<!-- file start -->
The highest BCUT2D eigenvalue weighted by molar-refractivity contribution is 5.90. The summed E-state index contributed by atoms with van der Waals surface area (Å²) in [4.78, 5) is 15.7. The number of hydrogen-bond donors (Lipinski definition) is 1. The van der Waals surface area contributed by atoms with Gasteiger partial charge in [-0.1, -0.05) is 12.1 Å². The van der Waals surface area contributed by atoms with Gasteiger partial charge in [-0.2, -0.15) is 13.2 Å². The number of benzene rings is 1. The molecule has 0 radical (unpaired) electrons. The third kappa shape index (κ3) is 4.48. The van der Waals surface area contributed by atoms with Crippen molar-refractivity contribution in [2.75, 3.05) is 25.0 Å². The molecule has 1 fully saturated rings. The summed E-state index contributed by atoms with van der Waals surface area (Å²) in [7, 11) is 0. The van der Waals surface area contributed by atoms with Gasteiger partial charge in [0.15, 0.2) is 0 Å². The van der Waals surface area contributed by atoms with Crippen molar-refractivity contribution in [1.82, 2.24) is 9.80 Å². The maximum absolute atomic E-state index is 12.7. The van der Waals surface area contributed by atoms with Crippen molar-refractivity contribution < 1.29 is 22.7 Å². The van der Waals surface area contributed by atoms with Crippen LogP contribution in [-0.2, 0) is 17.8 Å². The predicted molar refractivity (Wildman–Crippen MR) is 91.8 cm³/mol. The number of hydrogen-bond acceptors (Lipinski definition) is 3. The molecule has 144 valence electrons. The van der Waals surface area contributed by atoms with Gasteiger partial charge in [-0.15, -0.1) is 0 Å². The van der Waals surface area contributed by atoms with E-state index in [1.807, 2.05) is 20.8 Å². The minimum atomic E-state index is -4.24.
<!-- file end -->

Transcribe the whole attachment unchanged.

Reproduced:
The highest BCUT2D eigenvalue weighted by molar-refractivity contribution is 5.90. The summed E-state index contributed by atoms with van der Waals surface area (Å²) in [4.78, 5) is 15.7. The number of hydrogen-bond donors (Lipinski definition) is 1. The van der Waals surface area contributed by atoms with Gasteiger partial charge in [-0.1, -0.05) is 12.1 Å². The van der Waals surface area contributed by atoms with Gasteiger partial charge in [-0.2, -0.15) is 13.2 Å². The number of benzene rings is 1. The molecule has 0 radical (unpaired) electrons. The third kappa shape index (κ3) is 4.48. The van der Waals surface area contributed by atoms with Crippen molar-refractivity contribution in [2.75, 3.05) is 25.0 Å². The molecule has 1 fully saturated rings. The summed E-state index contributed by atoms with van der Waals surface area (Å²) in [7, 11) is 0. The van der Waals surface area contributed by atoms with Gasteiger partial charge in [0.15, 0.2) is 0 Å². The van der Waals surface area contributed by atoms with Crippen molar-refractivity contribution in [1.82, 2.24) is 9.80 Å². The maximum absolute atomic E-state index is 12.7. The van der Waals surface area contributed by atoms with Crippen molar-refractivity contribution < 1.29 is 22.7 Å². The van der Waals surface area contributed by atoms with Crippen LogP contribution in [-0.2, 0) is 17.8 Å². The predicted molar refractivity (Wildman–Crippen MR) is 91.8 cm³/mol. The number of hydrogen-bond acceptors (Lipinski definition) is 3. The molecule has 144 valence electrons. The van der Waals surface area contributed by atoms with Gasteiger partial charge in [-0.15, -0.1) is 0 Å². The van der Waals surface area contributed by atoms with E-state index in [1.807, 2.05) is 20.8 Å². The minimum atomic E-state index is -4.24.